Michael Crabtree helped spark the 49ers’ second-half surge Monday night, and he finished with 102 receiving yards, his first 100-yard game this season. But the man who will be covering him in Sunday’s regular-season finale doesn’t think the 49ers’ wideout has fully recovered from his torn Achilles’ tendon.
“He’s slowly getting back into the groove, like he’s trying to get back in game shape, get back moving the way he used to,” Cardinals cornerback Patrick Peterson said Thursday. “You can tell he doesn’t look as comfortable as he did when he was healthy. That’s going to come with time.”
Arizona coach Bruce Arians agreed.
“I do not see the same guy,” he said of Crabtree. “But he’s getting really close.”
The Cardinals – and Peterson in particular – know exactly what Crabtree is capable of when he’s healthy. He missed the teams’ first meeting this season Oct. 13. Last year, however, he had two of his best games against Peterson. In the first, he had five catches for 72 yards and two touchdowns. In the regular-season finale, he had the best statistical game of his career with eight catches for 172 yards and two touchdowns.
Offensive coordinator Greg Roman said it’s only natural Crabtree isn’t yet back to his 2012 form.
“How many games has he played? Four?” Roman said. “That’s like the preseason for most people – with no training camp.”
Still, Crabtree’s impact is undeniable. He’s played in all but one game of the 49ers’ five-game winning streak. And Colin Kaepernick’s quarterback rating – 89.9 this season – has been 98.3 in Crabtree’s four games.
Peterson certainly wasn’t trying to disrespect an opponent; he said the speed at which Crabtree has returned from his injury is impressive.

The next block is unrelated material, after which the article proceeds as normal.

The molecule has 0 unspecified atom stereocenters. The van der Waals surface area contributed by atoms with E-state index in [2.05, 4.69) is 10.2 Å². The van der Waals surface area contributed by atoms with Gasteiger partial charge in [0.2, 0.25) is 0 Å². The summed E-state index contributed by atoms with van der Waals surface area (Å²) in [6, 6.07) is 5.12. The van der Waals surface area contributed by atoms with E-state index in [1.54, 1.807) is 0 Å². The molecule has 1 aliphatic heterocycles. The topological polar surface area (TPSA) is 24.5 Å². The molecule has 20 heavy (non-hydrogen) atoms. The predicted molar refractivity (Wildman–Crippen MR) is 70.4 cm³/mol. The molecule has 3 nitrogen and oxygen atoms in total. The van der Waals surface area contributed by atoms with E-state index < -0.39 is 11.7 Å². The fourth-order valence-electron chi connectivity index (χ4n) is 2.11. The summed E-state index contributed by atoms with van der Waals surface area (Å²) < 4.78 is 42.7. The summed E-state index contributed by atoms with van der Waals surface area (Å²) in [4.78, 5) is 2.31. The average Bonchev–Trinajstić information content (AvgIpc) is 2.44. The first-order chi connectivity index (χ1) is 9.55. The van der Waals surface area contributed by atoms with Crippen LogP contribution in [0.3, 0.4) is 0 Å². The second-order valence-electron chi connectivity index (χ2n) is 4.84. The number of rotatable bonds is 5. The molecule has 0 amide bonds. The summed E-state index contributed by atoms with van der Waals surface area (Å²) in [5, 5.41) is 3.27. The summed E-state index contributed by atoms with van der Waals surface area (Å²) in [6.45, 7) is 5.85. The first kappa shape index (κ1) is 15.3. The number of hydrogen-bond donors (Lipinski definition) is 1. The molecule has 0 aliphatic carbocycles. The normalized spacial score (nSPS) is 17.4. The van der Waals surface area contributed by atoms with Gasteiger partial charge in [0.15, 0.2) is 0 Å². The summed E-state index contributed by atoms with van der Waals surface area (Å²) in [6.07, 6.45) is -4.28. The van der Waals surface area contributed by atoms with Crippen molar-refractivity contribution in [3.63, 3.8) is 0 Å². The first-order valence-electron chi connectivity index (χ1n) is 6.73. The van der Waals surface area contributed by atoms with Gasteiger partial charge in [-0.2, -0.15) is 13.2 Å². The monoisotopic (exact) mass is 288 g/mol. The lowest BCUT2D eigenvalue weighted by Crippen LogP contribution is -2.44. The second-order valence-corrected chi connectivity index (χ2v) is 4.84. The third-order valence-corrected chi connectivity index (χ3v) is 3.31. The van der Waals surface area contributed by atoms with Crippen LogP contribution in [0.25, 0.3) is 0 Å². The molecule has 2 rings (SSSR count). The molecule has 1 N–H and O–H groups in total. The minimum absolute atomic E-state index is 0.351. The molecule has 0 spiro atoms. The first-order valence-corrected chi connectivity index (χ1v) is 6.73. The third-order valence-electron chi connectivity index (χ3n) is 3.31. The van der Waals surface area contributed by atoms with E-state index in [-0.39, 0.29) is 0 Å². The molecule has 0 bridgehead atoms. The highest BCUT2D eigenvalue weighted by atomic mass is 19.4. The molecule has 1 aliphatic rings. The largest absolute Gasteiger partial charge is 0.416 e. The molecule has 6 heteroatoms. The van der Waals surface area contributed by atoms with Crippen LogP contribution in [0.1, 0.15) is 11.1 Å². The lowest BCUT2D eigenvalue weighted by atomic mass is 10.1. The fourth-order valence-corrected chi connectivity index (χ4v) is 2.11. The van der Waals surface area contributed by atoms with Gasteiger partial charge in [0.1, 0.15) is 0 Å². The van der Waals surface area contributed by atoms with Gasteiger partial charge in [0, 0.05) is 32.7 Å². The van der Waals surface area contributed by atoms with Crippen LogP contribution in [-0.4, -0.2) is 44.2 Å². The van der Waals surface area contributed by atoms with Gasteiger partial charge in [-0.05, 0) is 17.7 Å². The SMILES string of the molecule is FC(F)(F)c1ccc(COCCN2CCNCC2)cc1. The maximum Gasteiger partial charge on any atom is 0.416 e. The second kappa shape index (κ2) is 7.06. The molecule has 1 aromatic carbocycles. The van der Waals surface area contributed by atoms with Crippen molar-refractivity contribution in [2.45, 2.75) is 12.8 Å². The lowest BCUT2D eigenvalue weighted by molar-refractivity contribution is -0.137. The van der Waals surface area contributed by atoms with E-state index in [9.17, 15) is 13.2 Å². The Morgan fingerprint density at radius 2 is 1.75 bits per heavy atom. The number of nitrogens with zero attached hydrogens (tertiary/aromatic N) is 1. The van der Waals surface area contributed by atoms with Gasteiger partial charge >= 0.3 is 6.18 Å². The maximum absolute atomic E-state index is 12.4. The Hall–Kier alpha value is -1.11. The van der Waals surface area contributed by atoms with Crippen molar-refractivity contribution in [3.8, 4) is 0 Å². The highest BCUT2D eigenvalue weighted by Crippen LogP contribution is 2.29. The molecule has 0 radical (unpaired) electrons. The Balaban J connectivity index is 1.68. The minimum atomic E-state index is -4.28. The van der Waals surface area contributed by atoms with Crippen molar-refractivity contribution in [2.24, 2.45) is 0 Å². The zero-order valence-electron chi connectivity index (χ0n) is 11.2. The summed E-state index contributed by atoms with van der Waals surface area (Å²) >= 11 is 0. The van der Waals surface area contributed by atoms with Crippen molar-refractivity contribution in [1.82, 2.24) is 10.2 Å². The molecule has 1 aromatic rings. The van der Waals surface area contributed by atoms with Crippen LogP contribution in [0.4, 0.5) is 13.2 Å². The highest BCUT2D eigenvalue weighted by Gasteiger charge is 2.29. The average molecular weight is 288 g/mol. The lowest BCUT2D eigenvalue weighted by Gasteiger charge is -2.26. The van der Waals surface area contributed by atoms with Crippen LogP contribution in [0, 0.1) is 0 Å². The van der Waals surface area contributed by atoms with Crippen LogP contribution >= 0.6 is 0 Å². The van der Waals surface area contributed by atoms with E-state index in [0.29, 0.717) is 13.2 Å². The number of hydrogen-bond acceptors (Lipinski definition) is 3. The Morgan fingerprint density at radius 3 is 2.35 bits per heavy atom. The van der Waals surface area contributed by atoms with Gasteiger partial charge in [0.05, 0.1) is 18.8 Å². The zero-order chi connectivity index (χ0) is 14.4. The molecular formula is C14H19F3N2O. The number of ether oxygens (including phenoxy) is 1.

“He still can get away from defensive backs,” Peterson said. “He still has the ability to take the top off the defenses and things like that. He does a great job of gaining yards after the catch. He reminds me of a Dez Bryant, a guy that is tough to tackle once he gets a ball in his hands.”
Added Peterson with a chuckle: “He looked really, really good Monday. Hopefully, he doesn’t look good Sunday.”
Whitner said he hasn’t had any money deducted from his paychecks for any of the penalties he’s received for alleged illegal hits this season. He was fined $21,000 for a hit on Rams wide receiver Chris Givens in Week 4 but said he won his appeal.
Whitner said officials are misinterpreting any hard hit as an illegal one. And he said his technique should be used as a model by a league that wants to do away with dangerous hits but ostensibly wants to preserve the game’s toughness.
“You have to have a poster boy in the National Football League who can still hit hard and do it the right way and show people how to do it the right way,” Whitner said. “... It’s playing the game the way it’s supposed to be played and trying to tweak it in those really, really fast moments when you hit a guy.”